Review: Trek Speed Concept

Review: Trek Speed Concept
Our full review of the Trek Speed Concept 9.9

This review has been a long time coming. When the Speed Concept first debuted at the 2009 Giro d'Italia Prologue, ridden by Alberto Contador, the triathlon world emitted a collective gasp. Despite an obscure paint scheme and some less-than-revealing press photos, it was obvious that this bike was something special. Hidden brakes, completely hidden cables, and who knew what else. Well, Trek left us hanging for the better part of a year, but finally released the bike to the world in May of 2010, in an overt attempt to become a bigger player in the world of triathlon. But this bike isn't merely another entry into the tri market. It represents a shift in the tri market, in two ways.

First, this is really the first bike at this level of commercial success to be so thoroughly focused on the needs of triathletes rather than of UCI-bound road riders. Triathletes aboard this machine can know that it was built with their needs in mind, and has the features that they need, right out of the box.

The second and more obvious shift is about what this bike represents in terms of bike technology. The level of integration and attention to detail (both aesthetic and technical) is astounding. Trek has gone to great lengths to inform its public about how this bike was developed, why they included the features they did, and what they think those features mean for the bike's performance and aerodynamics.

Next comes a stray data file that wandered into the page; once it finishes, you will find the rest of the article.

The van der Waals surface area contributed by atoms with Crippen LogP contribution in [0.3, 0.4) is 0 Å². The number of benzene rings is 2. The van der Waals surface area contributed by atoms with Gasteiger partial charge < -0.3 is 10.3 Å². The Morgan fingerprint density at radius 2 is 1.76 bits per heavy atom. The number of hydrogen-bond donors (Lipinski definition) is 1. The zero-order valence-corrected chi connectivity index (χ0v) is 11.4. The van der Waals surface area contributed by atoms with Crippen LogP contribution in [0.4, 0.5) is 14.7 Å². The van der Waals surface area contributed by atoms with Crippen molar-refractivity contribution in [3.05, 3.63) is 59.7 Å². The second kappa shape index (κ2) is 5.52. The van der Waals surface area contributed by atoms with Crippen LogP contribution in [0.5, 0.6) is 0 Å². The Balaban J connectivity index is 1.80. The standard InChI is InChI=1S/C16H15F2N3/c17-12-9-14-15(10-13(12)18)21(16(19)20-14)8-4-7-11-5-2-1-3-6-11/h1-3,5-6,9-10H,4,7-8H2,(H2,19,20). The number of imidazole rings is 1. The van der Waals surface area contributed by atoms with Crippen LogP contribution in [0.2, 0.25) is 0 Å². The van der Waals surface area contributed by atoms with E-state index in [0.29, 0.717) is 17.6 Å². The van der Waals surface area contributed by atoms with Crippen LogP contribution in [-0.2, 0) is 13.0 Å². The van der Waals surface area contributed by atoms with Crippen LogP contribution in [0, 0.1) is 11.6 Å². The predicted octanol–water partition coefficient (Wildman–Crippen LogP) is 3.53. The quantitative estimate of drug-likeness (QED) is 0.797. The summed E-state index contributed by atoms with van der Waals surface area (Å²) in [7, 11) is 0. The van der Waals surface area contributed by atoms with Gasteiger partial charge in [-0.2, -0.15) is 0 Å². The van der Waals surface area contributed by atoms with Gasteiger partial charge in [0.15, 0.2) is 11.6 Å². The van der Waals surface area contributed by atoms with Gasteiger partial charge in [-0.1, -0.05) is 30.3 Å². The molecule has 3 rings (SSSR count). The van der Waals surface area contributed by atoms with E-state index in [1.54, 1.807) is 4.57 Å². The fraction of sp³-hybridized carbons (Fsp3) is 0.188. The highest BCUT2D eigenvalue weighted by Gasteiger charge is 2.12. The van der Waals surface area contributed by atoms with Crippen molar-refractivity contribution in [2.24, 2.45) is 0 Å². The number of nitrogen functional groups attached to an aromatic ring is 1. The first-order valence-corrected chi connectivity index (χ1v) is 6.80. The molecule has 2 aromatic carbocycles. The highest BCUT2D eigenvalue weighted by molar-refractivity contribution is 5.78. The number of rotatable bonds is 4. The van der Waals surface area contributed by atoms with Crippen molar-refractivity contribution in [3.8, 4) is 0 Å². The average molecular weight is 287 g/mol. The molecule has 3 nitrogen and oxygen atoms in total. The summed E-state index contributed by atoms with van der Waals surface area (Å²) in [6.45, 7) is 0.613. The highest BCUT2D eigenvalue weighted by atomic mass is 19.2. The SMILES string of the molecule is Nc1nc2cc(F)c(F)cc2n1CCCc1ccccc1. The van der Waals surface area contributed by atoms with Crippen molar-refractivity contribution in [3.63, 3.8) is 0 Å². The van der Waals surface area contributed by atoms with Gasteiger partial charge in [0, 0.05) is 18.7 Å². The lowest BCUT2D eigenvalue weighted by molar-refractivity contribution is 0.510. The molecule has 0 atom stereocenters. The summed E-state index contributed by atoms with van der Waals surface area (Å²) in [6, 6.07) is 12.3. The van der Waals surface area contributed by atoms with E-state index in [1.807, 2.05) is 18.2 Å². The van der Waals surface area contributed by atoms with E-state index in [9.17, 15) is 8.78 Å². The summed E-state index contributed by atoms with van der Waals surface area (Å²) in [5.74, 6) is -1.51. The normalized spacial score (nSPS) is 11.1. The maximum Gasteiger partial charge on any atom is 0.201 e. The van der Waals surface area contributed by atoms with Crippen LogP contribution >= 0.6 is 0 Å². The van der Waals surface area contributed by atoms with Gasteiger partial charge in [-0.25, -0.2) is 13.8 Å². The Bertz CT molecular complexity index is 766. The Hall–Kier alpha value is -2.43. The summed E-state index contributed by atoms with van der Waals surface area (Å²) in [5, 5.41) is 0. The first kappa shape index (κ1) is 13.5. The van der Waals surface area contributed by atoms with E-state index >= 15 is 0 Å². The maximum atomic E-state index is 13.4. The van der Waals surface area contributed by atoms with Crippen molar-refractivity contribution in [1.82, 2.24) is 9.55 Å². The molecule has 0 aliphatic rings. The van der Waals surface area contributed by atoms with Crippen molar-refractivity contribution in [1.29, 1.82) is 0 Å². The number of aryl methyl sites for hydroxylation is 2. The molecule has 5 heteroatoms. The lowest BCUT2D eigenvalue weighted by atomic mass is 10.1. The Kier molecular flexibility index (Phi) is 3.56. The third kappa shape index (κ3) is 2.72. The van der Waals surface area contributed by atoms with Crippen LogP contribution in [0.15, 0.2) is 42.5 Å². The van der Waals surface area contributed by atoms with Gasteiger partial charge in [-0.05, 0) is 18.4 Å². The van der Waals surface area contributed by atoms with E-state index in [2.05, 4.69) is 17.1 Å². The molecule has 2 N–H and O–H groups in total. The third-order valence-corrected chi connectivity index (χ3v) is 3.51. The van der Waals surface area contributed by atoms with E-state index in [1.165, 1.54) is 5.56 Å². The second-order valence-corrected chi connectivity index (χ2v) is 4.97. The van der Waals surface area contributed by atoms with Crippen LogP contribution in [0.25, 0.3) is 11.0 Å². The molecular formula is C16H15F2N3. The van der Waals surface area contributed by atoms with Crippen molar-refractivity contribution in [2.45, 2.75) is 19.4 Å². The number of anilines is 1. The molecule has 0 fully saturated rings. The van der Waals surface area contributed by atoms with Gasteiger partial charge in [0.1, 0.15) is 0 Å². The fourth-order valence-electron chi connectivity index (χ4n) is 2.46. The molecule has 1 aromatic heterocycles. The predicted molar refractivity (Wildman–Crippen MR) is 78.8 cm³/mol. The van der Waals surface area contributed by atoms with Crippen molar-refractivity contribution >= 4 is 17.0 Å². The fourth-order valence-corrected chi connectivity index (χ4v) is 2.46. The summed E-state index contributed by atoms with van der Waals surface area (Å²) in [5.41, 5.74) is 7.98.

Beyond the Glitz

It's a beautiful bike, but what's beneath the surface?


And as far as the whole form following function thing goes, this bike is insanely good-looking. One glance at the pointy end of this bike has most athletes reaching for their wallets. But what's beneath all the glamor? Is this machine everything we've hoped for? What are its quirks, and can you live with them? These are the questions we set out to answer with our review of this attractive machine. We're taking an in-depth look at every aspect of this bike from the handlebars to the chainstays, and every bit in between. There's a lot here, and to us, it's all relevant. Not everything we discuss will be important to every user, and that's not the point. It's that this isn't just another bike, it's a whole new paradigm. And it makes sense to see how Trek achieved its goals, and what sacrifices they may have made in the process. So that's why we're here. To tell you about this thing, from top to bottom. Enjoy.